UNHCR Concerned as Niger Forces Out Nigerians


Nigeria refugees rest after being deported by Niger troops arrive in Gaidam, Nigeria, May 6, 2015.

The United Nations refugee agency expressed concern that Niger is forcing Nigerians away from Lake Chad and their livelihoods in the wake of a deadly battle with the Boko Haram extremist group.

Thousands of Nigerians who worked in the fishing industry are being forced away from Lake Chad by the government of Niger and back into Nigeria, according to authorities on both sides of the border.

The order comes in the wake of an attack, by the Boko Haram extremist group on the island of Karamga in Lake Chad last month, that killed at least 74 Niger soldiers and civilians.

Alhaji Muhammed Kanar, northeast coordinator for Nigeria’s emergency management agency, said, “From the first three days, we received nearly 4,000. And in fact, another batch of nearly 3,000 or above, we are now in the process of registration.”

Boko Haram’s six-year rampage across northeastern Nigeria has displaced more than a million Nigerians.

The attack in Niger came three months after Nigeria’s northern neighbor joined a multinational offensive aimed at ending the extremist group’s quest to impose strict Sharia law on northeastern Nigeria.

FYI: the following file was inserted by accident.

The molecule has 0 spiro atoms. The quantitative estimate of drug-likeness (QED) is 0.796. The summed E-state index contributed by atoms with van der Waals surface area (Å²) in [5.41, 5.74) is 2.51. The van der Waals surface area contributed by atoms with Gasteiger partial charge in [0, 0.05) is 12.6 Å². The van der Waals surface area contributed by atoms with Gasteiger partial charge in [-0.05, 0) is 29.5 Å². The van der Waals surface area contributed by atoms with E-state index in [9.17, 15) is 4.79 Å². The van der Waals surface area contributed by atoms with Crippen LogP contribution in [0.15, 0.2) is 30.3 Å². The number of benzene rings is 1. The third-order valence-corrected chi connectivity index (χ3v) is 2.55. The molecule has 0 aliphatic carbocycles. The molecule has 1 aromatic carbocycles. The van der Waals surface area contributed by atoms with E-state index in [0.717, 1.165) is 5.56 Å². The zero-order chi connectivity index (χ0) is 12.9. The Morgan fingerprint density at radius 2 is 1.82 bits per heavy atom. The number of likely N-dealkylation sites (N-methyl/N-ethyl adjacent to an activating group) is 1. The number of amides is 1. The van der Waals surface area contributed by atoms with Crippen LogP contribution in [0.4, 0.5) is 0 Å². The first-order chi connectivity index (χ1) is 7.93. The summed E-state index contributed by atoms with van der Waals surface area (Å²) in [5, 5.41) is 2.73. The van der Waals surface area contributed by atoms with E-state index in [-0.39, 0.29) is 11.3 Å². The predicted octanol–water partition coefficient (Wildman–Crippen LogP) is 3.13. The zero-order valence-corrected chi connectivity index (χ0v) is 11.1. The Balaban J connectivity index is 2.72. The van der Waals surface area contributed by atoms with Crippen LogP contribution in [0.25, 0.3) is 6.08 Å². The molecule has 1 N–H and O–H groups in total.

Ordered to leave

Karl Steinacker, Niger’s representative for UNHCR, the United Nations refugee agency, said Niger’s government last week ordered civilians living on islands in Lake Chad to leave.

Those islands are home to both Nigerians and Nigeriens working in the fishing industry. But, while citizens of Niger are moving into cities and towns, Nigerians have nowhere to go but back across the border, Steinacker said.

“People’s livelihoods have been destroyed because they have been told you can no longer live and work on the lake, and now they are told, OK, but in any event, we’ll take you back to your country. So they say yes… What other options do they have?” he said.

The migrant workers are being sent on trucks into Nigeria’s Yobe state, which has been ravaged by the Boko Haram insurgency. Steinacker said the returning Nigerians are being put at risk.

“Even if they are migrants, the question is, is it appropriate to send them back, and is it the right way it’s being handled, and I guess in both cases it is no,” he said.

About 16,000 Nigerian refugees remain in Niger, having fled their homes due to attacks by Boko Haram.